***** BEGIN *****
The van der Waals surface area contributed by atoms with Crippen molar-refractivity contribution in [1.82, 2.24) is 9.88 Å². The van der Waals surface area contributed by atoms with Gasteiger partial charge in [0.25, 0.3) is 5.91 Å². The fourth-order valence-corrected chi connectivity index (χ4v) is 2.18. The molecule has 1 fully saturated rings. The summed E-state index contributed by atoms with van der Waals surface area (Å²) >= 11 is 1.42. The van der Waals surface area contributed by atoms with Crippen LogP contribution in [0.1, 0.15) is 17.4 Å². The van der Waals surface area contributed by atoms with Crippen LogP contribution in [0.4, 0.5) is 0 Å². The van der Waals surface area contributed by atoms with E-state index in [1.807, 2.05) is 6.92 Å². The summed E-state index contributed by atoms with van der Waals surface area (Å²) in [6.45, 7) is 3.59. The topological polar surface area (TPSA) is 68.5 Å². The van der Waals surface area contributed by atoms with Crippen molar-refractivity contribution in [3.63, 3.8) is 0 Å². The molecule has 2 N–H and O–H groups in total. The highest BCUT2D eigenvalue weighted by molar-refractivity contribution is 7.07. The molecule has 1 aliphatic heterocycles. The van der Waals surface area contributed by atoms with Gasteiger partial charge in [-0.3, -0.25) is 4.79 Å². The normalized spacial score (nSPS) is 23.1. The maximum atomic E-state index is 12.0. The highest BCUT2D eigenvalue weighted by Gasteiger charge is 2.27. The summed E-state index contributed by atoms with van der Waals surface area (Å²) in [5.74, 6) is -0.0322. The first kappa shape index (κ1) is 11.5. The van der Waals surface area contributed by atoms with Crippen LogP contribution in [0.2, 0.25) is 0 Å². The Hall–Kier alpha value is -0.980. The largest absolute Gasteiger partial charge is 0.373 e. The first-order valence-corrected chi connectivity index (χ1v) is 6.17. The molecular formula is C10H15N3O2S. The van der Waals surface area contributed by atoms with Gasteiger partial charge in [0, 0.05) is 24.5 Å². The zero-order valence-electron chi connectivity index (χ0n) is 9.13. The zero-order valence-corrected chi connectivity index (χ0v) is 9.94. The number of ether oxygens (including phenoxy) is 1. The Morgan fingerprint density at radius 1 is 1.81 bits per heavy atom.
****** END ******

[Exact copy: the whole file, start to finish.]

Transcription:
The van der Waals surface area contributed by atoms with Crippen molar-refractivity contribution in [1.82, 2.24) is 9.88 Å². The van der Waals surface area contributed by atoms with Gasteiger partial charge in [0.25, 0.3) is 5.91 Å². The fourth-order valence-corrected chi connectivity index (χ4v) is 2.18. The molecule has 1 fully saturated rings. The summed E-state index contributed by atoms with van der Waals surface area (Å²) >= 11 is 1.42. The van der Waals surface area contributed by atoms with Crippen LogP contribution in [0.1, 0.15) is 17.4 Å². The van der Waals surface area contributed by atoms with Crippen LogP contribution in [0.4, 0.5) is 0 Å². The van der Waals surface area contributed by atoms with E-state index in [1.807, 2.05) is 6.92 Å². The summed E-state index contributed by atoms with van der Waals surface area (Å²) in [6.45, 7) is 3.59. The topological polar surface area (TPSA) is 68.5 Å². The van der Waals surface area contributed by atoms with Crippen molar-refractivity contribution in [3.63, 3.8) is 0 Å². The molecule has 2 N–H and O–H groups in total. The highest BCUT2D eigenvalue weighted by molar-refractivity contribution is 7.07. The molecule has 1 aliphatic heterocycles. The van der Waals surface area contributed by atoms with Gasteiger partial charge in [-0.3, -0.25) is 4.79 Å². The normalized spacial score (nSPS) is 23.1. The maximum atomic E-state index is 12.0. The highest BCUT2D eigenvalue weighted by Gasteiger charge is 2.27. The summed E-state index contributed by atoms with van der Waals surface area (Å²) in [5.74, 6) is -0.0322. The first kappa shape index (κ1) is 11.5. The van der Waals surface area contributed by atoms with Crippen LogP contribution in [0.2, 0.25) is 0 Å². The Hall–Kier alpha value is -0.980. The largest absolute Gasteiger partial charge is 0.373 e. The first-order valence-corrected chi connectivity index (χ1v) is 6.17. The molecular formula is C10H15N3O2S. The van der Waals surface area contributed by atoms with Gasteiger partial charge in [0, 0.05) is 24.5 Å². The zero-order valence-electron chi connectivity index (χ0n) is 9.13. The zero-order valence-corrected chi connectivity index (χ0v) is 9.94. The number of ether oxygens (including phenoxy) is 1. The Morgan fingerprint density at radius 1 is 1.81 bits per heavy atom.